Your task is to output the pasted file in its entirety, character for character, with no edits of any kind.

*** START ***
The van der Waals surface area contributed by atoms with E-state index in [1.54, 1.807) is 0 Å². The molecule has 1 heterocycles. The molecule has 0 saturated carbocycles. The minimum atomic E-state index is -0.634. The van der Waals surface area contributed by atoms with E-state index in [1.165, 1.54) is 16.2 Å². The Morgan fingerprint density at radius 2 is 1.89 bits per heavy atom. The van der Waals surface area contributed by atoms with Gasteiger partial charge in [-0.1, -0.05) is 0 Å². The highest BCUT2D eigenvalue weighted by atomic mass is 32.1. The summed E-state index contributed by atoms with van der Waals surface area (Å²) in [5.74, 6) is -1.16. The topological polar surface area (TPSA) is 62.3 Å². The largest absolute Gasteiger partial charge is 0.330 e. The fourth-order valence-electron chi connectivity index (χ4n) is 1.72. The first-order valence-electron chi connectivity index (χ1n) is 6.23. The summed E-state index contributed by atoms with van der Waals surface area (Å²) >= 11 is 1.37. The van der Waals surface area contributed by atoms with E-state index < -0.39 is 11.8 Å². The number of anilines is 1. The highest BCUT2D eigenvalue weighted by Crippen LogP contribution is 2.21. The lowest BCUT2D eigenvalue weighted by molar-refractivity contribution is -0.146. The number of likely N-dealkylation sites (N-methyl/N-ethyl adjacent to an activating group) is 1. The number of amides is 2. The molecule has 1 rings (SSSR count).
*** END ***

The van der Waals surface area contributed by atoms with E-state index in [1.54, 1.807) is 0 Å². The molecule has 1 heterocycles. The molecule has 0 saturated carbocycles. The minimum atomic E-state index is -0.634. The van der Waals surface area contributed by atoms with E-state index in [1.165, 1.54) is 16.2 Å². The Morgan fingerprint density at radius 2 is 1.89 bits per heavy atom. The van der Waals surface area contributed by atoms with Gasteiger partial charge in [-0.1, -0.05) is 0 Å². The highest BCUT2D eigenvalue weighted by atomic mass is 32.1. The summed E-state index contributed by atoms with van der Waals surface area (Å²) in [5.74, 6) is -1.16. The topological polar surface area (TPSA) is 62.3 Å². The largest absolute Gasteiger partial charge is 0.330 e. The fourth-order valence-electron chi connectivity index (χ4n) is 1.72. The first-order valence-electron chi connectivity index (χ1n) is 6.23. The summed E-state index contributed by atoms with van der Waals surface area (Å²) >= 11 is 1.37. The van der Waals surface area contributed by atoms with E-state index < -0.39 is 11.8 Å². The number of anilines is 1. The highest BCUT2D eigenvalue weighted by Crippen LogP contribution is 2.21. The lowest BCUT2D eigenvalue weighted by molar-refractivity contribution is -0.146. The number of likely N-dealkylation sites (N-methyl/N-ethyl adjacent to an activating group) is 1. The number of amides is 2. The molecule has 1 rings (SSSR count).